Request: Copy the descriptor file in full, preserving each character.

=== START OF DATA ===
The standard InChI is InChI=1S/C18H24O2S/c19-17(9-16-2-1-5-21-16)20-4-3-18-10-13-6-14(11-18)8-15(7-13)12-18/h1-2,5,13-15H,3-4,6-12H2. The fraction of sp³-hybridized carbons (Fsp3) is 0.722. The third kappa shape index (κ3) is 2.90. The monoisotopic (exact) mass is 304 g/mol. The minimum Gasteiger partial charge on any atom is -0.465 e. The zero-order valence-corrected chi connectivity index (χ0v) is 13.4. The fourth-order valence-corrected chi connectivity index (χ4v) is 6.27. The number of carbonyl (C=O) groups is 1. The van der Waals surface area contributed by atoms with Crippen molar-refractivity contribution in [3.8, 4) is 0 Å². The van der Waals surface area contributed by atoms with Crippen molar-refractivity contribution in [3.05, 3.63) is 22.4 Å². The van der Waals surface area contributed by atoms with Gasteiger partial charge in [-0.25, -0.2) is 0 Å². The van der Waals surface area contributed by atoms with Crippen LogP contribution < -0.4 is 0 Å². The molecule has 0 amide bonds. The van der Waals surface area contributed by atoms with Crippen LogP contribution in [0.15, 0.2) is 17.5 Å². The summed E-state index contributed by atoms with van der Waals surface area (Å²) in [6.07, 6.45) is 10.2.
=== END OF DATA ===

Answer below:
The standard InChI is InChI=1S/C18H24O2S/c19-17(9-16-2-1-5-21-16)20-4-3-18-10-13-6-14(11-18)8-15(7-13)12-18/h1-2,5,13-15H,3-4,6-12H2. The fraction of sp³-hybridized carbons (Fsp3) is 0.722. The third kappa shape index (κ3) is 2.90. The monoisotopic (exact) mass is 304 g/mol. The minimum Gasteiger partial charge on any atom is -0.465 e. The zero-order valence-corrected chi connectivity index (χ0v) is 13.4. The fourth-order valence-corrected chi connectivity index (χ4v) is 6.27. The number of carbonyl (C=O) groups is 1. The van der Waals surface area contributed by atoms with Crippen molar-refractivity contribution in [3.8, 4) is 0 Å². The van der Waals surface area contributed by atoms with Crippen molar-refractivity contribution in [3.05, 3.63) is 22.4 Å². The van der Waals surface area contributed by atoms with Gasteiger partial charge in [-0.25, -0.2) is 0 Å². The van der Waals surface area contributed by atoms with Crippen LogP contribution < -0.4 is 0 Å². The molecule has 0 amide bonds. The van der Waals surface area contributed by atoms with Crippen LogP contribution in [0.15, 0.2) is 17.5 Å². The summed E-state index contributed by atoms with van der Waals surface area (Å²) in [6.07, 6.45) is 10.2.